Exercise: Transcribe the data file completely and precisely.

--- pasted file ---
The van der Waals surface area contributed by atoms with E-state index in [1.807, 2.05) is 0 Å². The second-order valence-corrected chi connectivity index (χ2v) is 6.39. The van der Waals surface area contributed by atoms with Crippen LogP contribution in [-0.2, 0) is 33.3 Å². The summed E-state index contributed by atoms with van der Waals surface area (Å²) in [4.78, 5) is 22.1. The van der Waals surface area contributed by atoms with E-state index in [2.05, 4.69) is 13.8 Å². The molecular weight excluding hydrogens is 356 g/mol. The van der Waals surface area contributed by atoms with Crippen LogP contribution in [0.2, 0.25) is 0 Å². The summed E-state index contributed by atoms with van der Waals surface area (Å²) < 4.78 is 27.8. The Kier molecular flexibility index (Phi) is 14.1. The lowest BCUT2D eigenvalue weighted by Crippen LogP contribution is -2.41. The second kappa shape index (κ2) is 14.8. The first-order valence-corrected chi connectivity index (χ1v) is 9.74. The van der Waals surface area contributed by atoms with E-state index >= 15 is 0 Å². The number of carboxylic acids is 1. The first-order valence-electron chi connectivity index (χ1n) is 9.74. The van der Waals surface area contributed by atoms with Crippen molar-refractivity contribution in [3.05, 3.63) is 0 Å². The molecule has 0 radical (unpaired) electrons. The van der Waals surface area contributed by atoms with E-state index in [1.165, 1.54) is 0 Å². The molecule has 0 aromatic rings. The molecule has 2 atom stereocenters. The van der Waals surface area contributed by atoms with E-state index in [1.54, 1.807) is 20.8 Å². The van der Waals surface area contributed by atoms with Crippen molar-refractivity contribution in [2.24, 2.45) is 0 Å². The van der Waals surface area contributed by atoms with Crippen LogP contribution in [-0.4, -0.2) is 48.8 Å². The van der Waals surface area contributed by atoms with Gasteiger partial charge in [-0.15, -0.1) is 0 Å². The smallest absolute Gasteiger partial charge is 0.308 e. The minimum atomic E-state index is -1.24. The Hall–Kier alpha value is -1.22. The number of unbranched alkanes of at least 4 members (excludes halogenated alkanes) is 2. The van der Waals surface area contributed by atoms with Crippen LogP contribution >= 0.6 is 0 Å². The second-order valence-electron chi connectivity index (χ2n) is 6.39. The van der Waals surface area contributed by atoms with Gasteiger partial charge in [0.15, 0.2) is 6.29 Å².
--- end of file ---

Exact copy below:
The van der Waals surface area contributed by atoms with E-state index in [1.807, 2.05) is 0 Å². The second-order valence-corrected chi connectivity index (χ2v) is 6.39. The van der Waals surface area contributed by atoms with Crippen LogP contribution in [-0.2, 0) is 33.3 Å². The summed E-state index contributed by atoms with van der Waals surface area (Å²) in [4.78, 5) is 22.1. The van der Waals surface area contributed by atoms with E-state index in [2.05, 4.69) is 13.8 Å². The molecular weight excluding hydrogens is 356 g/mol. The van der Waals surface area contributed by atoms with Crippen LogP contribution in [0.2, 0.25) is 0 Å². The summed E-state index contributed by atoms with van der Waals surface area (Å²) < 4.78 is 27.8. The Kier molecular flexibility index (Phi) is 14.1. The lowest BCUT2D eigenvalue weighted by Crippen LogP contribution is -2.41. The second kappa shape index (κ2) is 14.8. The first-order valence-corrected chi connectivity index (χ1v) is 9.74. The van der Waals surface area contributed by atoms with E-state index >= 15 is 0 Å². The number of carboxylic acids is 1. The first-order valence-electron chi connectivity index (χ1n) is 9.74. The van der Waals surface area contributed by atoms with Crippen molar-refractivity contribution in [3.05, 3.63) is 0 Å². The molecule has 0 radical (unpaired) electrons. The van der Waals surface area contributed by atoms with E-state index in [1.165, 1.54) is 0 Å². The molecule has 0 aromatic rings. The molecule has 2 atom stereocenters. The van der Waals surface area contributed by atoms with E-state index in [1.54, 1.807) is 20.8 Å². The van der Waals surface area contributed by atoms with Crippen molar-refractivity contribution in [2.24, 2.45) is 0 Å². The van der Waals surface area contributed by atoms with Crippen LogP contribution in [-0.4, -0.2) is 48.8 Å². The van der Waals surface area contributed by atoms with Gasteiger partial charge in [-0.15, -0.1) is 0 Å². The smallest absolute Gasteiger partial charge is 0.308 e. The minimum atomic E-state index is -1.24. The Hall–Kier alpha value is -1.22. The number of unbranched alkanes of at least 4 members (excludes halogenated alkanes) is 2. The van der Waals surface area contributed by atoms with Crippen LogP contribution >= 0.6 is 0 Å². The second-order valence-electron chi connectivity index (χ2n) is 6.39. The van der Waals surface area contributed by atoms with Gasteiger partial charge in [0.15, 0.2) is 6.29 Å².